It is easy to prove that
$\lim_{p\rightarrow 1} m_p = (x_1 + \cdots + x_n)/n$. The following fact about the derivative of $m_p$ with respect to $p$ is also elementary:
$$m'_p =\frac{dm_p}{dp}
=\frac{1}{p \log p}\cdot\Big[\frac{x_1p^{x_1}+\cdots+x_np^{x_n}}{p_1^{x_1}+\cdots+p_n^{x_n}}-m_p\Big].$$
My interest in this is to create an alternative to the power mean, called the *exponential mean*: see here and here. The limit I am interested in is $\lim_{p\rightarrow 1} m'_p$. Using WolframAlpha, I computed the limit for $n=2,3,4,5$ (see here) and the following remarkable pattern emerges:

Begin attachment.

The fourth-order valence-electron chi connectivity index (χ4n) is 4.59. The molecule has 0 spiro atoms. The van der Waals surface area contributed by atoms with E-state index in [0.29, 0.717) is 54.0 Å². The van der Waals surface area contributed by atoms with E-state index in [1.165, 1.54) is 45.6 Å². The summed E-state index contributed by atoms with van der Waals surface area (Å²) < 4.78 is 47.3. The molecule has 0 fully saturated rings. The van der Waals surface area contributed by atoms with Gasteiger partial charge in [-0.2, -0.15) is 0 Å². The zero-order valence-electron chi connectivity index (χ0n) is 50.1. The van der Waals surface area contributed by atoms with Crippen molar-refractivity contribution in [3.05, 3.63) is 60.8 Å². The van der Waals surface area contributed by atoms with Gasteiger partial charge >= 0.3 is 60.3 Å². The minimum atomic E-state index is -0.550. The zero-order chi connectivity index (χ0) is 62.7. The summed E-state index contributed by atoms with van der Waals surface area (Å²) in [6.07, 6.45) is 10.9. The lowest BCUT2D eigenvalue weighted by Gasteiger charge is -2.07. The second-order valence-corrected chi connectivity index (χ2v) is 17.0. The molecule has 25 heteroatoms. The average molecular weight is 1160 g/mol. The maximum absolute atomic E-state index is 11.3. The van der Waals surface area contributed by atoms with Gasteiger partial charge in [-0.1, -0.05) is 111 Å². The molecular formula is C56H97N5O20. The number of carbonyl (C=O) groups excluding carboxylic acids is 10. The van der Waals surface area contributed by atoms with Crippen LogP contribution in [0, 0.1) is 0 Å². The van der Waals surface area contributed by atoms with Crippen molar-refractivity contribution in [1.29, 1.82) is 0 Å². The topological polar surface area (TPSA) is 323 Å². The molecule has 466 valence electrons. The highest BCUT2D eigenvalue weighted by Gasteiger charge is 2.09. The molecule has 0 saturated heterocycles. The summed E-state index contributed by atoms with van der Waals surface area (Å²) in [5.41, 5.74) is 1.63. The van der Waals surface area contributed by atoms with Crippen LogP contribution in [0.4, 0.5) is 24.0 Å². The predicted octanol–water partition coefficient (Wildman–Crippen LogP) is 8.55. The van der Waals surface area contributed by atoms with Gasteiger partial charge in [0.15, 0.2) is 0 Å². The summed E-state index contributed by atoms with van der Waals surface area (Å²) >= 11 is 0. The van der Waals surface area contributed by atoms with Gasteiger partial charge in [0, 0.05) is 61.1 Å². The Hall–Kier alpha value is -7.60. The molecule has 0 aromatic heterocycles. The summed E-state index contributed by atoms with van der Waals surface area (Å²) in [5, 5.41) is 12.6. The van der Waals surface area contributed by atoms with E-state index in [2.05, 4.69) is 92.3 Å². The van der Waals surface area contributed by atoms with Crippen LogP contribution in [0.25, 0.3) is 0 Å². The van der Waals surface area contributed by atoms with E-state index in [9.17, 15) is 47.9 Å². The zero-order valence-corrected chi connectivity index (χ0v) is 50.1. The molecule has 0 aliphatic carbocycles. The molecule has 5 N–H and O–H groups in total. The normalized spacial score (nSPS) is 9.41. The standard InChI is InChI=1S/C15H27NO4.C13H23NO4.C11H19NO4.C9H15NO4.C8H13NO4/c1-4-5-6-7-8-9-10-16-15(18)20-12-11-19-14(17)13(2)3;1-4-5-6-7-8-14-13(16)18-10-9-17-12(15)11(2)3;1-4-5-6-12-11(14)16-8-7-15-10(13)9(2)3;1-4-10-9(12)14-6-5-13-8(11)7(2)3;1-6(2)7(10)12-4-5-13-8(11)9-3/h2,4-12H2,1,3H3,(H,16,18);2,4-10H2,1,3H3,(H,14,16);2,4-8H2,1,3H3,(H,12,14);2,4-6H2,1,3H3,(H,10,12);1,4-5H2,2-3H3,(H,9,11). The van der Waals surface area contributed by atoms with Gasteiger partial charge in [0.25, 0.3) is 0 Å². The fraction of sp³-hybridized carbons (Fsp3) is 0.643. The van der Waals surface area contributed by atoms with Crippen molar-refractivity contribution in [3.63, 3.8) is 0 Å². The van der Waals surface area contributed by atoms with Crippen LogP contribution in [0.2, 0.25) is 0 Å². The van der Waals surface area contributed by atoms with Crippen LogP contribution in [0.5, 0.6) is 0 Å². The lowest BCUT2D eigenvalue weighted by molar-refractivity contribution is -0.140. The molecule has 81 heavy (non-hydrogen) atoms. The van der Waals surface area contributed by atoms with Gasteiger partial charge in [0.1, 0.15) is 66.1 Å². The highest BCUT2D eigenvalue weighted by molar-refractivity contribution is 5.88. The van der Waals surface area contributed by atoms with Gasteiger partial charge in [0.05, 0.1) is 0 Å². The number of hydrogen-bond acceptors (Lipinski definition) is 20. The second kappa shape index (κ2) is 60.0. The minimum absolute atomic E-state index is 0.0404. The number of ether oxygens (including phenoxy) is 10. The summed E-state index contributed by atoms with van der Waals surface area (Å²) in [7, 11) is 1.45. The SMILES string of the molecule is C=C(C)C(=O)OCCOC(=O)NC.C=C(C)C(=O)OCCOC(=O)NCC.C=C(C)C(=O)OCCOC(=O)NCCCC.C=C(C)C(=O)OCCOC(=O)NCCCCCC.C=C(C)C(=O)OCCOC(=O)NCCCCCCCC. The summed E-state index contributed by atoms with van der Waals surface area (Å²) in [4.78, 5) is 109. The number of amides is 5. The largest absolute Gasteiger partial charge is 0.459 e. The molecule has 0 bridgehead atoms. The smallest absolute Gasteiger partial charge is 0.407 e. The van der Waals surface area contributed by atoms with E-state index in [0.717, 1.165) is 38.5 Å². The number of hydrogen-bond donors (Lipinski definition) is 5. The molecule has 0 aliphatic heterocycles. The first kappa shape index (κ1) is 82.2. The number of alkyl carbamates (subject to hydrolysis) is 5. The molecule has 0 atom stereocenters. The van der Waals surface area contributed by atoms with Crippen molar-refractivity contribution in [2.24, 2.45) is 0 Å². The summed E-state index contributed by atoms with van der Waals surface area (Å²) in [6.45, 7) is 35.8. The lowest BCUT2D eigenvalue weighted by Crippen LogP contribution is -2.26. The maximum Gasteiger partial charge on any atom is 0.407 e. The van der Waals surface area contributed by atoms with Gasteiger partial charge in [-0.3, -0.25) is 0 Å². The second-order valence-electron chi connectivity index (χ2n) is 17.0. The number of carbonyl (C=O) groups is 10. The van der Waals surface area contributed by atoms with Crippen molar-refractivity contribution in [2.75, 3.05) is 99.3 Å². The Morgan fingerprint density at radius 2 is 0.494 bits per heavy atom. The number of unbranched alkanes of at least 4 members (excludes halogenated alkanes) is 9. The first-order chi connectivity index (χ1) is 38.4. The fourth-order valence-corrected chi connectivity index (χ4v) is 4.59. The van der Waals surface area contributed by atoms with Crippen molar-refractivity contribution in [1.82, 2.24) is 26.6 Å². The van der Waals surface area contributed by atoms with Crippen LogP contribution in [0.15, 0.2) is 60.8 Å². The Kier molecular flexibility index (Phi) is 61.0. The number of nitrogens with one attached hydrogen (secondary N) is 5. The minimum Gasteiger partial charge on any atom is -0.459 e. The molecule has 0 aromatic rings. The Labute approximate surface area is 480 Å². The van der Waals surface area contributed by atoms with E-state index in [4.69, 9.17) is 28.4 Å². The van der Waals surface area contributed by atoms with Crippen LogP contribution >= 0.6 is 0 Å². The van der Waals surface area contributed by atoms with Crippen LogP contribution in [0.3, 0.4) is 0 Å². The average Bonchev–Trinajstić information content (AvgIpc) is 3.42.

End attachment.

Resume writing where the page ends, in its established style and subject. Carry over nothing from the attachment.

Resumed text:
$$\lim_{p\rightarrow 1} m'_p=\frac{1}{2n^2}\sum_{1\leq i<j\leq n}(x_i-x_j)^2.$$
How do you go about formally proving this fact? It does not sound elementary to me. Also, it sounds like $m_p$ is a strictly increasing function of $p$ (its derivative beeing positive everywhere, with $m'_0 =+\infty$ and $m'_\infty =0$) unless all the $x_i$'s are identical.

**Update**

In short, $m_1$ is the arithmetic mean and $m'_1$ is half the empirical variance of $x_1,\cdots,x_n$. I tried to see if such simple formulas existed for the power mean $M_p$, but I could not find anything interesting other than the well known fact that $M_1=m_1$ is the arithmetic mean. It would be interesting to see how the second and third derivatives of $m_p$ at $p=1$ are linked to the higher empirical moments of $x_1,\cdots,x_n$.